Preclinical Guidelines for the Testing of New Drugs: Pharmacodynamic Aspects
In No. 563 of WHO’s Technical Report Series, “Guidelines for Evaluation of Drugs for Use in Man,”1 it is stated that preclinical “pharmacodynamic studies should be designed to demonstrate the expected therapeutic effect of the drug and, wherever practicable, its mechanism.” In many cases it is difficult, if not impossible, to comply with that request, especially with respect to the mechanism of action of many of the drugs in use, often for a long time, for which we do not know precisely how and where they act. Furthermore, problems may arise in planning experimental studies to show probable therapeutic effect because such experimental models either do not exist or are inadequate and do not allow us to draw conclusions about what may happen in man. Of course, each new chemical entity will be studied by appropriate in-vitro methods as well as in acute experiments in animals, to establish its pharmacodynamic profile. However, the pharmacological features of a new chemical give only limited information about its therapeutic usefulness. Despite the fact that the species of man does not differ fundamentally from various animal species with respect to pharmacodynamic responses, and that, consequently, human pharmacology resembles animal pharmacology, the therapeutic potential of a new substance cannot simply be derived from the pharmacodynamic effects demonstrable in acute studies.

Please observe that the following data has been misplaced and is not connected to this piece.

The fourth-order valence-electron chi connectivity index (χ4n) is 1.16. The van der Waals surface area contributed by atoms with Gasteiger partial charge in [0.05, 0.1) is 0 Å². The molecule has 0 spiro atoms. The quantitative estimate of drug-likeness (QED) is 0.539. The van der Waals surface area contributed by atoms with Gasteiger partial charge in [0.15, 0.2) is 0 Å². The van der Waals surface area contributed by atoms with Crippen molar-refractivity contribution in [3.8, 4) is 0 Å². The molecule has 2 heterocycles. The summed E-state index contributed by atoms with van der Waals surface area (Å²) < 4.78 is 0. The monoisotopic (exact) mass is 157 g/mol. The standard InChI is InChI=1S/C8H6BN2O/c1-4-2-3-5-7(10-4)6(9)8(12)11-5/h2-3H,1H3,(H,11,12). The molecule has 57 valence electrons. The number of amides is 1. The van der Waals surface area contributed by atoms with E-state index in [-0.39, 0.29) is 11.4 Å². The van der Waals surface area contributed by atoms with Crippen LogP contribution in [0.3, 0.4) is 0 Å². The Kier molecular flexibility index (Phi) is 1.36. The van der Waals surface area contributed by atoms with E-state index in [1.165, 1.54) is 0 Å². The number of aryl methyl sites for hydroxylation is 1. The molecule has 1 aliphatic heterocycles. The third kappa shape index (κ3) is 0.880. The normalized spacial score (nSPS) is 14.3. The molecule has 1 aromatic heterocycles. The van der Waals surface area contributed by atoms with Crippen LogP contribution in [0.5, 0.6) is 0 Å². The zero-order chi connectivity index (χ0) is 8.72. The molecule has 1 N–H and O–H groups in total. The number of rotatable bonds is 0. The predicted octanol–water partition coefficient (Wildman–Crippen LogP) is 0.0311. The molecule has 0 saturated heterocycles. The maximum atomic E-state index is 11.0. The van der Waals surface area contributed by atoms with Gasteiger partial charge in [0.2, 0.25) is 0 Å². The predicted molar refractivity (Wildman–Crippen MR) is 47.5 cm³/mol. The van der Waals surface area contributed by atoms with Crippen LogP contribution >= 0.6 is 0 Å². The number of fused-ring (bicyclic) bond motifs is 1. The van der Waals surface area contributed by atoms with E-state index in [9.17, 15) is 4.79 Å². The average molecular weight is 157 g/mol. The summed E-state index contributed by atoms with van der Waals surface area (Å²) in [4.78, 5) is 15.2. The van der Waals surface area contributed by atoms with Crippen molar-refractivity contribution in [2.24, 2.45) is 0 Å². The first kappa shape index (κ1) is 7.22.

KeywordsChemical Entity Pharmacodynamic Study Pharmacodynamic Profile Acute Experiment Therapeutic Usefulness
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